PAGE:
At present, I believe that dependencies are the first-order problem.
Hidden dependencies exacerbate the problem.
Languages must be designed to allow construction of independent units. (For example, calling functions by-name should be disallowed).
Package managers and build managers (like make) facilitate our use of dependencies, instead of making such dependencies more obvious (and painful to use).
Libraries that depend on other libraries (ad infinitum) contain hidden dependencies and build up dependency debt.
I believe that diagrams show dependencies more readily than textual code.
Whiteboards are found in every software shop.
This observation is a tell - it indicates that something about current PLs is inadequate.
(My suggestions follow).
The Little Things matter.
If you think of parsers as needing tokenizers (scanners), it changes the way you approach a solution.
How does your approach change if you though that parsers were as easy-to-use as REGEXPs?
Software components are asynchronous by default.
Synchronous components are the exception, not the rule.
Software components “live forever” (like web servers).
Components that wake up and die are the exception, not the rule.
Software components can be supplied inputs at different points in their lifetimes.
Components that need all inputs at once are the exception, not the rule.
Componenets that need all inputs delivered in single blocks are the exception, not the rule.
Software components can produce outputs at various points in their lifetimes.
Components that provide all outputs at the same time are the exception, not the rule.
Components that provide all outputs in single blocks are the exception, not the rule.
Exceptions are not exceptional.
Exceptions produced by components are the same as all other outcomes produced by components.
The problems and the solutions dictate which outcomes are considered to be erroneous. Software Architects design solutions that produce the desired outcomes, picking from a multitude of choices. Few problems have exactly one solution - it is the Architects’ responsibility to make vaarious trade-offs and to make the design clear to readers.
Software components have input and output ports.
Most current PLs have APIs that imply synchronous operation.
One Universal Type
Components are plugged together port-to-port where ports have a single, universal, simple type, e.g. a message.
The above does not imply that type-checking is discarded.
Types checking is done in a pipeline, from simple to more complex.
Type checkers are, currently, interpreters that filter incoming information and raise errors.
Type checkers become regular software components, with one input and two outcomes (data to be checked, data that satisfies the check, error condition, respectively).
Multiple checks can be inserted into the pipeline, suiting the problem-at-hand.
Not all software components need to fit this simple - one-in-two-out - model.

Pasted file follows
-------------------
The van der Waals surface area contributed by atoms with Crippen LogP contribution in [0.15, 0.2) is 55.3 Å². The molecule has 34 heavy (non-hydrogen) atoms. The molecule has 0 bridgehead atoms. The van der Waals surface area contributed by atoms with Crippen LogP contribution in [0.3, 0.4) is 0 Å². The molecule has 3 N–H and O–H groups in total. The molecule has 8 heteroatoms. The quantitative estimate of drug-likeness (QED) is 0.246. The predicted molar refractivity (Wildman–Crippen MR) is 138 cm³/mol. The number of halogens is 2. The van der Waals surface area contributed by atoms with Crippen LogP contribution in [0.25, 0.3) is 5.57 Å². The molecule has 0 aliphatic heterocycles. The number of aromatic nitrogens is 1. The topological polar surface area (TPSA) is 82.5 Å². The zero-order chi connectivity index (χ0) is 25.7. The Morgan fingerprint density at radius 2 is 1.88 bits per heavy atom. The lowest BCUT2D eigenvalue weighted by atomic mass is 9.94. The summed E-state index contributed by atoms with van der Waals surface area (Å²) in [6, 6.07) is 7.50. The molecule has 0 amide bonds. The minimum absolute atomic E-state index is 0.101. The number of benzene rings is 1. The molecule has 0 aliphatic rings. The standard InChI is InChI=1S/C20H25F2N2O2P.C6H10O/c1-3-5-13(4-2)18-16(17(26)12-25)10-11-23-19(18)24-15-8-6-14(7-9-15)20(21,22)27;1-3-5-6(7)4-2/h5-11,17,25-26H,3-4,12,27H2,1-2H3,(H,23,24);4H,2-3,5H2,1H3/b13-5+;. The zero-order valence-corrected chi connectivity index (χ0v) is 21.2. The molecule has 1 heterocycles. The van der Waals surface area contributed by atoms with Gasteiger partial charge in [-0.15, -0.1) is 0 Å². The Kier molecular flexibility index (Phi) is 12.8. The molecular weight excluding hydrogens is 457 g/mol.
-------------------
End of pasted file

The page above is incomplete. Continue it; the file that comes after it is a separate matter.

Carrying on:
Components are built in layers.
No layer contains more units than can be comprehended, e.g. 7±2.
Components can, themselves, contain layers, recursively.
Long running loops and deep recursion are not allowed.
Long running loops and deep recursion can be broken into smaller steps by sending continue messages to the looping component(s) (or self-sending such messages).
Compilers can insert yields into loops (say, the bottom of a loop) and new syntax can be used to flag deep recursion for automated breaking-up.
This is, essentially, mutual multitasking.
Most programmers quote Windows 3.11 as a failed attempt at mutual multitasking, but do not balk at the idea that applications may contain bugs (esp. early in the development of the application).
Preemptive multitasking is a special technique - an exception, not the rule - that needs to be employed when building operating systems. There are very few programs that need to use this technique, e.g. the software called Linux, Windows, MacOS, etc.
Applications do not need preemptive multitasking internally. There is no need to pay the cost of preemption[^2] when it is not needed.
[^2:] Preemption does have costs, e.g. (1) hardware facilities, (2) accidental complexities, (3) overkill use of libraries (often called “operating systems”), etc.
Diagrams are a way to visualize multiple outcomes.
Diagrams are a way to show nesting and locality of reference.
Diagrams can visualize information leakage.
Diagrams make it difficult to draw leaky components, especially when everything (e.g. function calls) is made explicit.
Example Diagram Scenario
A software component is represented as a box.
Software components are asynchronous.
Lines represent message flow paths.
Software components contain input and output ports.
Input ports are small green circles.
Output ports are small yellow circles.
A Dispatcher routine invokes ready components in a random order.
All names are relative to components.
Components have 5 namespaces:
connections between components
A component refers to a component that is contained in it by using a name (e.g. “inner”) or and index (1, 2, 3, …), for example:
Likewise, it can refer to a named input “in” as, for example: